Word came this week that Batman, the dog whose brain tumor was being successfully treated with an experimental gene therapy at the University of Minnesota, has died of pneumonia.
“I wanted to let you know that sadly we lost Batman a few weeks ago,” his owner, Anna Brailovsky, wrote ohmidog! in an email. “The very good news is that it was not to brain cancer, so we can still consider him to be a great success story.”
Brailovsky and her husband Eric Baker found Batman him on the streets of Berlin as graduate students in 1999. He returned with the couple to the United States in 2001, and was happy and healthy until he had a series of seizures in 2008.
A tumor was diagnosed and Batman ended up at the University of Minnesota, where Dr. Elizabeth Pluhar, a veterinary surgery professor, and John Ohlfest, a pediatrics professor, had been considering an experimental brain tumor treatment for about three years.
Batman underwent the procedure — which, though it had been tried on mice, had never used on a dog before. Surgeons removed most of Batman’s tumor, much of which was then used to make a vaccine for the dog. A year later the tumor was gone.
The experimental treatment could someday help people with the same disease.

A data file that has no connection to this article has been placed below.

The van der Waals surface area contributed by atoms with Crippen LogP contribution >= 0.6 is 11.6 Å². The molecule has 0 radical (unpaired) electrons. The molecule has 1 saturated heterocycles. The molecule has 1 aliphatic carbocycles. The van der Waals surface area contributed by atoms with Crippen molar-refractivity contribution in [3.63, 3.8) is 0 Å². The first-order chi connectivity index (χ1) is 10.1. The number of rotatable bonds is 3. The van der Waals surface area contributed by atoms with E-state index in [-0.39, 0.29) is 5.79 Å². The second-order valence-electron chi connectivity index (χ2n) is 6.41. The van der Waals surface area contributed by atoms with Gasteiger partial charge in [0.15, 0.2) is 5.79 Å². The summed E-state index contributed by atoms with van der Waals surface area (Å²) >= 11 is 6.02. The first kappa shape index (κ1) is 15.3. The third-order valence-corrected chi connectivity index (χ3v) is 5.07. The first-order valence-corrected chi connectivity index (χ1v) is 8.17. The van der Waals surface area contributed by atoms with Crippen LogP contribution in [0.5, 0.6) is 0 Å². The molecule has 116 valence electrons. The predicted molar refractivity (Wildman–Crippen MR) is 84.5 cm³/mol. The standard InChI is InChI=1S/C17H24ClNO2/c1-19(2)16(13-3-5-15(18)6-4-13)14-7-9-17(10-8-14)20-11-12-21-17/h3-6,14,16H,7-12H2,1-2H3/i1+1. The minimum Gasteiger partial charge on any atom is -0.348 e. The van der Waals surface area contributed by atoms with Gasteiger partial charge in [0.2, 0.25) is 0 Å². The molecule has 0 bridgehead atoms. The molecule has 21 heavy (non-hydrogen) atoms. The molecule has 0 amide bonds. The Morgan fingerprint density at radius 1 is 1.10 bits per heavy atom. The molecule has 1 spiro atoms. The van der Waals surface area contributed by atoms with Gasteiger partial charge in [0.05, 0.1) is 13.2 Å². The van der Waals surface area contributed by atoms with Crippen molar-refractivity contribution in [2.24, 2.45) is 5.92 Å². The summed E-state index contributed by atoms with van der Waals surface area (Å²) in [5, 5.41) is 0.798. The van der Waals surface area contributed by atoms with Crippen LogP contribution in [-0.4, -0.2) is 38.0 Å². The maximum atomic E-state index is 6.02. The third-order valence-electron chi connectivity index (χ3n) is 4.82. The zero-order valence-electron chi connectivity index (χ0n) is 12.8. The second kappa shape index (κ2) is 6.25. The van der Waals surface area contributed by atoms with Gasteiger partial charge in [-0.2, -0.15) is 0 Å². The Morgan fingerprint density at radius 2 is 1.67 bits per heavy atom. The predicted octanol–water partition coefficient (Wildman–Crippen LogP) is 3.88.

“The study now has many more dogs in various stages of treatment and recovery, and they are steadily moving toward developing the protocol for human trials,” Brailovsky said.
To keep Batman’s memory, she and her family created a website that tells his story and features a university-made video on his treatment:
“Every dog is special to his family, but we were extremely fortunate that Batman’s life also had an impact on the lives of many others,” the website says.
“In the 18 months following the surgery and vaccine protocol, Batman was almost entirely back to his normal, self, and we cherished every extra trip to the park and every extra cuddle on the couch that the experimental treatment had granted us. It was a miraculous gift.
“Unfortunately, curing the brain tumor did not get rid of the seizures originally caused by the tumor growth. With his indefatiguable spirit, Batman repeatedly recovered from the aftermath of a half-dozen serious grand mal episodes that left him temporarily blind and weakened for hours, sometimes days, at a time. He always bounced back as strong and healthy as ever, and we are deeply saddened that our miraculous survivor has finally ran out of second chances.
“On Wednesday, January 13, 2010 Batman suffered a prolonged series of seizures (and likely a stroke) that left him with severe muscle damage and immobolized him for several days. A fighter to the last, he was beginning to regain his strength and appetite when he was suddenly overcome by rapidly progressing pneumonia on the morning of January 18…
“It was a heartbreaking decision, but we had to let him go. He died in his favorite place on the couch.”
Posted by John Woestendiek March 12th, 2010 under Muttsblog, videos.
Tags: animals, anna brailovsky, batman, cancer, cures, death, dies, dog, elizabeth pluhar, experimental, experimental brain tumor treatment, gene therapy, john ohlfest, legacy, medical, medicine, news, pediatrics, pets, pneumonia, research, science, seizures, surgery, tumor, university of minnesota, vaccine, veterinary